The Common Exam is a new way of thinking about the purpose, process, and practice of the English Department’s culminating exercises in the spring of the senior year. It is based on ten Common Works—a mix of novels, drama, poetry, nonfiction, film, and theory—particular to each class of English majors. These works are each class’s reading in common, works the faculty in the English Department value and teach and want students to know. The list of ten is supplemented, at the end of the junior year, with one chosen by members of the class. All are provided to students by the department free of charge.
As important as the list, and as important as the exam itself, are all the ways students will encounter these works over two years studying in the department. They will be taught in classes, and students are advised to seek them out—it is not necessary to study every one (the exam, as you can see from the sample on this site, will not ask you to write about all eleven), but all are well integrated into the curriculum and distribution requirements. There are also two or three events each semester outside of coursework that gather students and faculty to open a work in a new way. Finally, in the weeks between the submission of the senior thesis and the exam, the department sponsors study groups and other events to help seniors prepare.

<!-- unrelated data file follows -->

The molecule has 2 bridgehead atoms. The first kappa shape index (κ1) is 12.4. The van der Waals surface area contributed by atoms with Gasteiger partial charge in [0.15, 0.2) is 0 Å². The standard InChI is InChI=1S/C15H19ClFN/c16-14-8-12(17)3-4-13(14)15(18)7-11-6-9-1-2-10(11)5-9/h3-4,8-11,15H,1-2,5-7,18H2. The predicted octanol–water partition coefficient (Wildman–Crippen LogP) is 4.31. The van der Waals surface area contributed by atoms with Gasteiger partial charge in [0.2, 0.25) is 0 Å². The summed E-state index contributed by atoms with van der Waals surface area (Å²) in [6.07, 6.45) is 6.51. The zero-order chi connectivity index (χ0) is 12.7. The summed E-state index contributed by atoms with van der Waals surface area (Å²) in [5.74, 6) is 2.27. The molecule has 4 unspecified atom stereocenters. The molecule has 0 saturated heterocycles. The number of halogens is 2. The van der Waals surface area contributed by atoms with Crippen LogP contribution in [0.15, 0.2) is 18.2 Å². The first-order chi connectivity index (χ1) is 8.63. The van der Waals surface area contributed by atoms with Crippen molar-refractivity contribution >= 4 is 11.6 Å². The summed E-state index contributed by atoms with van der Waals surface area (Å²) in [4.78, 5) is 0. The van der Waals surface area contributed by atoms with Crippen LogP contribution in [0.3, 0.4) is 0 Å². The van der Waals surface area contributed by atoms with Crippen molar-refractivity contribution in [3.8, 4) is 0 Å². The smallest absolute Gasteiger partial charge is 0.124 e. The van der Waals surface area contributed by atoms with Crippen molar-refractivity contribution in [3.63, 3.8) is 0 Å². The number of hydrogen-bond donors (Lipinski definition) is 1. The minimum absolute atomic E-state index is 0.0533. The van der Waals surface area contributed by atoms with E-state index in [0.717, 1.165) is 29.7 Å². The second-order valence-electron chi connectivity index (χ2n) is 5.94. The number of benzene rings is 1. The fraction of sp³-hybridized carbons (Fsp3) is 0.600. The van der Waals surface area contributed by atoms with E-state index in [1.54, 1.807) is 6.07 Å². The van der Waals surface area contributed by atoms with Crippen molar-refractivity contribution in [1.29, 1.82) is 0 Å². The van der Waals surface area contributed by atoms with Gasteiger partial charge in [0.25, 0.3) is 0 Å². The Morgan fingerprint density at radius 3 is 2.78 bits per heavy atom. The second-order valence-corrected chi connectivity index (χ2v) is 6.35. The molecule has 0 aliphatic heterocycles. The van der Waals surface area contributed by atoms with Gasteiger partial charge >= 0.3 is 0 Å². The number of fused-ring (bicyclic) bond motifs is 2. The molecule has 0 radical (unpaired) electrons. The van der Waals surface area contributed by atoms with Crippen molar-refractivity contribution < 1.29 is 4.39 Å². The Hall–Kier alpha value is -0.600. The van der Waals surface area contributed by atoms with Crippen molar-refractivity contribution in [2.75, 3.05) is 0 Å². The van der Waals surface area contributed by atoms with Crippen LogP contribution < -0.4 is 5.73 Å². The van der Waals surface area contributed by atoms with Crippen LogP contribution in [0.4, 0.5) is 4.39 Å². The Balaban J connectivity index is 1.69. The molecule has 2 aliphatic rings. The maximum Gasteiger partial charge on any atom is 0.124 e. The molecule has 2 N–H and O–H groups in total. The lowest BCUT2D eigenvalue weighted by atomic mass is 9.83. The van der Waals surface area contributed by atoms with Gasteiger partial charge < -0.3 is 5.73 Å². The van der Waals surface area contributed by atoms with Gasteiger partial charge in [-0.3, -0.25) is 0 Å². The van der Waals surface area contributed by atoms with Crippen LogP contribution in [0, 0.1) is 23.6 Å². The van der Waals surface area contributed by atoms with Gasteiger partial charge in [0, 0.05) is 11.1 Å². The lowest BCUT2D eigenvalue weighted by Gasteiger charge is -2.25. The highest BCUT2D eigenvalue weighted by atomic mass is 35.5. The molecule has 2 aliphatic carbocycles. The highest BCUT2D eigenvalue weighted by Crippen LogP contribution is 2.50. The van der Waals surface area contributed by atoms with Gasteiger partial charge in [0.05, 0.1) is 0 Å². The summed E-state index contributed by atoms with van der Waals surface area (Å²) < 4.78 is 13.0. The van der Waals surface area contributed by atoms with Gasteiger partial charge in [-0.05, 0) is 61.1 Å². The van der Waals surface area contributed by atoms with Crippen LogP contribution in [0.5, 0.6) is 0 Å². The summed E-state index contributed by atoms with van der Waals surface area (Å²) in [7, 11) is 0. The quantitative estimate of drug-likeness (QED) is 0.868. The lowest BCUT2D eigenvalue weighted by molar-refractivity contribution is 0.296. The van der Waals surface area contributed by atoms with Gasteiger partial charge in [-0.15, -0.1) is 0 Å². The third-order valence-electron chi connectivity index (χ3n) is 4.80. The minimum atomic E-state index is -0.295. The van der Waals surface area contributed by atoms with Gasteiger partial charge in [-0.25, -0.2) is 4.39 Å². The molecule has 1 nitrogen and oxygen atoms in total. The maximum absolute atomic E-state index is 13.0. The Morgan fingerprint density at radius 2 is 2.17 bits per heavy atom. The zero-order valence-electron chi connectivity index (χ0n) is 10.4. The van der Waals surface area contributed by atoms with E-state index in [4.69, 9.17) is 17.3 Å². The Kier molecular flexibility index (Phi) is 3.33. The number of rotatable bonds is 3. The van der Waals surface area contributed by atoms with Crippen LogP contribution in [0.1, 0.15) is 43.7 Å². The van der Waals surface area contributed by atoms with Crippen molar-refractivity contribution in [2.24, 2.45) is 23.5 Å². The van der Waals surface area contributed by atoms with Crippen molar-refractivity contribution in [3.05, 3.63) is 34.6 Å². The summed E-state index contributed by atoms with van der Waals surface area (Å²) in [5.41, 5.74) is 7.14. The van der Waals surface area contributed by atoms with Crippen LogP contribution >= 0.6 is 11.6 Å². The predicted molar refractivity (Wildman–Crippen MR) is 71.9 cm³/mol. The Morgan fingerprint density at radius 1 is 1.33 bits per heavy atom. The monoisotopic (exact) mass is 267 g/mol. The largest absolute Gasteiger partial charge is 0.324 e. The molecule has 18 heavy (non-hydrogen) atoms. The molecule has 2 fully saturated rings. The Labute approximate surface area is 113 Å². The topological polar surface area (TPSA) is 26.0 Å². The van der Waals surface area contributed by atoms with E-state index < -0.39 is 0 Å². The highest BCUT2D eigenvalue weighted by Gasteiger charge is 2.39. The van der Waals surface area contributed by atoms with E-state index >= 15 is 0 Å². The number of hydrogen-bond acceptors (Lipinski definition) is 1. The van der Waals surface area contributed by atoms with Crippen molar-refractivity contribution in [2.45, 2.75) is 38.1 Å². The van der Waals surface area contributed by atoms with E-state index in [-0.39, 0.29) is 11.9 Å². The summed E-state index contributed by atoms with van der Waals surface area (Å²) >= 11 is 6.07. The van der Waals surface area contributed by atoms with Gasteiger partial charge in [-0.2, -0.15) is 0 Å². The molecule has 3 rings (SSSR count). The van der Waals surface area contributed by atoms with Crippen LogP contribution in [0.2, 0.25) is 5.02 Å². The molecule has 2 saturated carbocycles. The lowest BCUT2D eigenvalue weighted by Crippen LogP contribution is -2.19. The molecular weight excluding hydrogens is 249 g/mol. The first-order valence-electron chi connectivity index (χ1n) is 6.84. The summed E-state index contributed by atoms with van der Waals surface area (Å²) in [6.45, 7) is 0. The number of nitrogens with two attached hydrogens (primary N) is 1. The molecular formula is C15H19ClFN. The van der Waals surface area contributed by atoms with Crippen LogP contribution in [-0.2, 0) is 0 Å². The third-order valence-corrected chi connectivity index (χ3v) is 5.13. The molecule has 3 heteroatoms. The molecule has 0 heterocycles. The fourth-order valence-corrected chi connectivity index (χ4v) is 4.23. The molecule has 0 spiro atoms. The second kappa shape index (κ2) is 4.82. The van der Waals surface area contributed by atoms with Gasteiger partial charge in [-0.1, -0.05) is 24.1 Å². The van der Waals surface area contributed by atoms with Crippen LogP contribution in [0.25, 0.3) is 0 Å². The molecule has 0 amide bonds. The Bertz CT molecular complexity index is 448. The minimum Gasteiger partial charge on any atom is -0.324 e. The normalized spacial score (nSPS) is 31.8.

And then there is this website, which gathers a wide variety of resources for encountering the Common Works, including recommended secondary readings and records of the events that the department has organized to explore them together. Here too you will be able to find advice on studying and news of events as the exam approaches in the spring of 2022. All of it, however, points back to those eleven works, our works in common.